Jun 26, 2010

Shipbreaking emits toxics without treating in Southeast Asia: hits bio-diversity

Toxic chemicals & materials emitted from ship breaking hit the life of human beings in the South Asian Countries like Bangladesh & India seriously. Toxic metals & chemicals are emitted directly in the water without treating those which is very harmful to the environment, sea plants, animals and biodiversity. There should have some policies on the issue of sea pollution, experts observe.
Ship breaking means ship demolition which is a type of ship disposal involving the breaking up of ships for scrap recycling, with the hulls being discarded in ship graveyards. Most ships have a lifespan of a few decades before there is so much wear that refitting and repair becomes uneconomical. Ship breaking allows materials from the ship, especially steel, to be reused. Equipment on board the vessel can also be reused.



In addition to steel and other useful materials, however, ships (particularly older vessels) can contain many substances that are banned or considered dangerous in developed countries. Asbestos and poly chlorinated biphenyls (PCBs) are typical examples. Asbestos was used heavily in ship construction until it was finally banned in most of the developed world in the mid 1980s.
Now, the costs associated with removing asbestos, along with the potentially expensive insurance and health risks, have meant that ship-breaking in most developed countries is no longer economically viable. Removing the metal for scrap can potentially cost more than the value of the scrap metal itself.
Besides, the developing world, however, shipyards can operate without the risk of personal injury lawsuits or workers' health claims, meaning many of these shipyards may operate with high health risks. Protective equipment is sometimes absent or inadequate. Dangerous vapors and fumes from burning materials can be inhaled, and dusty asbestos-laden areas are commonplace.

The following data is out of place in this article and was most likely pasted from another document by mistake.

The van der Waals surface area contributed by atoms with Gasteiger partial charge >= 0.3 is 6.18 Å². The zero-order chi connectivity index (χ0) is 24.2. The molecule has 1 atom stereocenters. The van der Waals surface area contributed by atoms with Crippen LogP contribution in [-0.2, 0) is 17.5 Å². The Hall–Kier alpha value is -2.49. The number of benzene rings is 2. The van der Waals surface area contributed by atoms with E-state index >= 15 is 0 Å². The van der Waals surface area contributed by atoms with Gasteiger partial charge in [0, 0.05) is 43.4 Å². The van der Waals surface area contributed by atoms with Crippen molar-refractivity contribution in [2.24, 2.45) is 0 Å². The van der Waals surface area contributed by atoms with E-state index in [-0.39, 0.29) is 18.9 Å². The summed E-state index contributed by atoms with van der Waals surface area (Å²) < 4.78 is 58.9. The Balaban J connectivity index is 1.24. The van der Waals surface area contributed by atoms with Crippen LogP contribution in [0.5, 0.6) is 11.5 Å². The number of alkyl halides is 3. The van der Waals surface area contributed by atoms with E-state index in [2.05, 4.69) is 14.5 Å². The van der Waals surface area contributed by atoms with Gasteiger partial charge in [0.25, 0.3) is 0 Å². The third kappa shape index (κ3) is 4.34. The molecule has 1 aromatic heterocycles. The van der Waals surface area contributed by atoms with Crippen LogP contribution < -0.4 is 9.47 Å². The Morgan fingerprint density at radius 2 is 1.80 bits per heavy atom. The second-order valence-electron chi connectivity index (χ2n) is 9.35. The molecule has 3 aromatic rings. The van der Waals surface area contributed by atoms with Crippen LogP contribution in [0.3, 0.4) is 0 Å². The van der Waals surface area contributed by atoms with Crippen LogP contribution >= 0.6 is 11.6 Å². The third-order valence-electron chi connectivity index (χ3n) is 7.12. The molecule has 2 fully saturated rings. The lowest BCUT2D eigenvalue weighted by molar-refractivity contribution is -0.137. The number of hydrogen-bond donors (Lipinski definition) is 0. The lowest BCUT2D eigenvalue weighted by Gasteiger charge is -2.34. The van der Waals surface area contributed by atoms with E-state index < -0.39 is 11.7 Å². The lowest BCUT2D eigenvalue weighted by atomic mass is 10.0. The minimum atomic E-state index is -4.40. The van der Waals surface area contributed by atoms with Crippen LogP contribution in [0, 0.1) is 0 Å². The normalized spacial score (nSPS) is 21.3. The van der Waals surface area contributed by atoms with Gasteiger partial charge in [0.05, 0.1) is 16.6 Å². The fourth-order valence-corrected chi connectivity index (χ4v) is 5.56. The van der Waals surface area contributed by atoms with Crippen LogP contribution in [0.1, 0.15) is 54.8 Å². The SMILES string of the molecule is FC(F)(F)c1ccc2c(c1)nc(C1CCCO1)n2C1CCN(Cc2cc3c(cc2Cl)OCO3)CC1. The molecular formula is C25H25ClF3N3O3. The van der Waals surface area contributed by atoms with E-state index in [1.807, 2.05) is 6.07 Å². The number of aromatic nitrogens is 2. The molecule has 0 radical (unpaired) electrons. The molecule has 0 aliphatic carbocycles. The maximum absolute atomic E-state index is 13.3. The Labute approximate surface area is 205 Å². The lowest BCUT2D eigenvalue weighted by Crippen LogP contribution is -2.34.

Apart from the health of the yard workers, in recent years, ship breaking has also become an issue of major environmental concern. Many ship breaking yards in developing nations have lax or no environmental law, enabling large quantities of highly toxic materials to escape into the environment and causing serious health problems among ship breakers, the local population and wildlife. Environmental campaign groups such as Greenpeace and Bangladesh Paribesh Andolon (BAPA) have made the issue a high priority for their campaigns.

When huge waves hit Bangladesh's sleepy southeastern Sitakundu coastline after a cyclone in 1991, shopkeeper Monir Ahmed survived by hanging on to a coconut tree.

Monir Ahmed's parents, brother, sister and young nephew and niece were among the 138,000 people killed that May when a tidal surge from the force-five cyclone destroyed his family's house and the tiny fishing village they called home.Those who survived -- including Monir Ahmed and his wife -- owe their lives to the protection provided by the trees, which is why they are concerned about the deforestation they're witnessing around them. "In 1991 we survived, but now we are surrounded by ship-breaking yards, there are hardly any trees left," Monir Ahmed said.
In just two decades, Sitakundu beach has been transformed from a quiet, leafy shoreline into a sprawling industrial hub, home to one of Bangladesh's largest, most profitable and most controversial industries: ship-breaking.
Thirty percent of the world's condemned ships are recycled in Bangladesh, and the industry creates tens of thousands of jobs and provides three-quarters of the country's steel -- but at a serious environmental cost.